I do not consider myself a failure for trying red meat again. I never declared 100% that I would be off the stuff forever. (If I did say that in my old post, please ignore then….). I am human – we are not perfect and have set backs. I am just hoping that writing down my experience will help me to remember that it is not worth the agony afterwards. That, and I also need you people to slap me if I ever am tempted again.
Ever have a jar with a super tight lid? When you can’t open it the first thing you do is bring it closer to your body to try and help with the force. Well I just did that and was surprised by my sudden and long lasting lighting bolt of pain. Yes, even something as simple as opening a jar has now become scary. Why? Well my scar is still pink and puffy which makes is super sensitive. Even if my shirt rubs against it the wrong way it can hurt me. Reaching to turn on my bed side table light – think again as my skin pulls on my scar and again causes a jolt of pain. Overall I will take all of these painful moments if I could just wear a normal bra again. I was cut high enough that any chest support system would come into contact and constantly rub on my scar. Although the no bra movement is liberating and comfortable – it’s hard to get cleavage that way. Thankfully I’m no double D so I don’t have to fear that months of no support will cause sagging. Life gave my cancer but thankfully also gave me a nice B cup that stays in place without help. Must be why I am going as a safari animal this year and not a “sexy” something or other for Halloween. Kind of would need some cleavage for that.
With the temperature dropping more and more daily it is time to start investing in multiple baggy sweaters. I would hate to be in the supermarket and let everyone know just how cold it is outside. Stop staring at my chest you pervs I have cancer.
Would you like to hear something hilarious? A few days ago I was called “sir”. Yep, that’s right – “And sir what kind of sub would you like?”. After hearing my voice that young boy proceeded to fumble over the bread. No more than 3 days later a young lady at the gas station said – “Ooo I like your hair cut”. The way the world works is so strange.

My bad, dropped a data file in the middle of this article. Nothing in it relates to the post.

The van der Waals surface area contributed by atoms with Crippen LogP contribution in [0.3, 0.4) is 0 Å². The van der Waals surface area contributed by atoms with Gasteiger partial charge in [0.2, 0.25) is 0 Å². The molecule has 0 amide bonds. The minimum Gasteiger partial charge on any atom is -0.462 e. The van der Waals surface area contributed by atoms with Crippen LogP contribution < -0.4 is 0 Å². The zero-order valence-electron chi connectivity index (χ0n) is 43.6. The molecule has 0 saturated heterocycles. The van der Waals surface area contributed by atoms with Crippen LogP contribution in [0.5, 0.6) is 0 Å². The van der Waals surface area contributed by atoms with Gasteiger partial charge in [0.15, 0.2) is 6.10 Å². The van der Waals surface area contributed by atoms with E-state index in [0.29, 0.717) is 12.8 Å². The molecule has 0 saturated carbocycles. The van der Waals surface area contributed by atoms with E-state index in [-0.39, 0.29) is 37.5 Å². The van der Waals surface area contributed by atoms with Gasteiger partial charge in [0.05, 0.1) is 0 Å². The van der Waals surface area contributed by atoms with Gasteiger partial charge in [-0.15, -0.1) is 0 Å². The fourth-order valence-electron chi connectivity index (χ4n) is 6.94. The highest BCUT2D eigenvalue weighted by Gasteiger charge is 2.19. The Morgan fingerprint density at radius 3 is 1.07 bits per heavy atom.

Well, just 4 days left till surgery. 4 days left till a 20% of liver failure. That is the statistic that seems to be sticking in my mind. 20%. I know that number could be worse… but who wants a chance at liver failure at all? The positive side is I see myself back at work. I see myself working and laughing at the past. Little thoughts like this get me through the statistics.
These next few days are quite busy for me. I am trying to do as much as possible since I know I will be laying on my rear for the next few weeks. Wish me luck! I will be in the hospital for a week so once I am feeling like myself again I’ll post about my time :).
Now that I have been off chemo since June, all of the chemicals are right out of my system. What does this mean? Hair growth – and I was just getting used to never having to shave. My head hair is not sparse, and is growing in quite thick. I look less like a cancer patient and more like a girl who just chose to cut her hair short. I still wear my wig for more public outings like a nice restaurant date. I look at it like an accessory. Yes, you can go out with no jewellery on and still look nice – but do you not feel that extra dolled up once you have bling’d yourself out? That is how I feel about my wigs. I am confident in public without them, but I feel that extra special when I am wearing one.